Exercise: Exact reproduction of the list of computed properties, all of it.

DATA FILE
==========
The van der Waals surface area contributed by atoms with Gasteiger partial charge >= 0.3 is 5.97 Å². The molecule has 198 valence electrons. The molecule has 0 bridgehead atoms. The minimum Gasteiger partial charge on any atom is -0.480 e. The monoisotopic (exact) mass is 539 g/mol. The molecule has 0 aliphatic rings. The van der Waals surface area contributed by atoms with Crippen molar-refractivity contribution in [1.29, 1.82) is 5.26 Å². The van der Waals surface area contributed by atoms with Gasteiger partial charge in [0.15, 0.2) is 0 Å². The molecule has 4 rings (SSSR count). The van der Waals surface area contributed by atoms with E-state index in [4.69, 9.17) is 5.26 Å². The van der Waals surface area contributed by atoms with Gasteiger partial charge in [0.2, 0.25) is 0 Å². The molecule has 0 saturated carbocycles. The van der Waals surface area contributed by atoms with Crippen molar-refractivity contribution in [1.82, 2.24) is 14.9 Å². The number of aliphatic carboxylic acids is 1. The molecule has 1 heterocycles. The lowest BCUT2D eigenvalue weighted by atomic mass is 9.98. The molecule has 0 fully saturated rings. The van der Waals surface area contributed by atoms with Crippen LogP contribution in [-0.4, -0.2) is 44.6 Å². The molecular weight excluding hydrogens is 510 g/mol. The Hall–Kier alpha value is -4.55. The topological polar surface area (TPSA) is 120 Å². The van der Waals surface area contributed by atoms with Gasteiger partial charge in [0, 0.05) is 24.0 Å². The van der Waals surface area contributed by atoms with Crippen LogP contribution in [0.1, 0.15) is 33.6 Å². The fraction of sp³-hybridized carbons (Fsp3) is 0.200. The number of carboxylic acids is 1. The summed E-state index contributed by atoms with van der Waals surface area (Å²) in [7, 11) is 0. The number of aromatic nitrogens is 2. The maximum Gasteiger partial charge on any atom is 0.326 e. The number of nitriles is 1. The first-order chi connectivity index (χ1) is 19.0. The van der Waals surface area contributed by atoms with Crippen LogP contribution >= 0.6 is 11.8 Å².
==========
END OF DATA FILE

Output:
The van der Waals surface area contributed by atoms with Gasteiger partial charge >= 0.3 is 5.97 Å². The molecule has 198 valence electrons. The molecule has 0 bridgehead atoms. The minimum Gasteiger partial charge on any atom is -0.480 e. The monoisotopic (exact) mass is 539 g/mol. The molecule has 0 aliphatic rings. The van der Waals surface area contributed by atoms with Crippen molar-refractivity contribution in [1.29, 1.82) is 5.26 Å². The van der Waals surface area contributed by atoms with Gasteiger partial charge in [0.15, 0.2) is 0 Å². The molecule has 4 rings (SSSR count). The van der Waals surface area contributed by atoms with E-state index in [4.69, 9.17) is 5.26 Å². The van der Waals surface area contributed by atoms with Gasteiger partial charge in [0.2, 0.25) is 0 Å². The molecule has 0 saturated carbocycles. The van der Waals surface area contributed by atoms with Crippen molar-refractivity contribution in [1.82, 2.24) is 14.9 Å². The number of aliphatic carboxylic acids is 1. The molecule has 1 heterocycles. The lowest BCUT2D eigenvalue weighted by atomic mass is 9.98. The molecule has 0 fully saturated rings. The van der Waals surface area contributed by atoms with Crippen LogP contribution in [-0.4, -0.2) is 44.6 Å². The molecular weight excluding hydrogens is 510 g/mol. The Hall–Kier alpha value is -4.55. The topological polar surface area (TPSA) is 120 Å². The van der Waals surface area contributed by atoms with Gasteiger partial charge in [0, 0.05) is 24.0 Å². The van der Waals surface area contributed by atoms with Crippen LogP contribution in [0.1, 0.15) is 33.6 Å². The fraction of sp³-hybridized carbons (Fsp3) is 0.200. The number of carboxylic acids is 1. The summed E-state index contributed by atoms with van der Waals surface area (Å²) in [7, 11) is 0. The number of aromatic nitrogens is 2. The maximum Gasteiger partial charge on any atom is 0.326 e. The number of nitriles is 1. The first-order chi connectivity index (χ1) is 19.0. The van der Waals surface area contributed by atoms with Crippen LogP contribution >= 0.6 is 11.8 Å².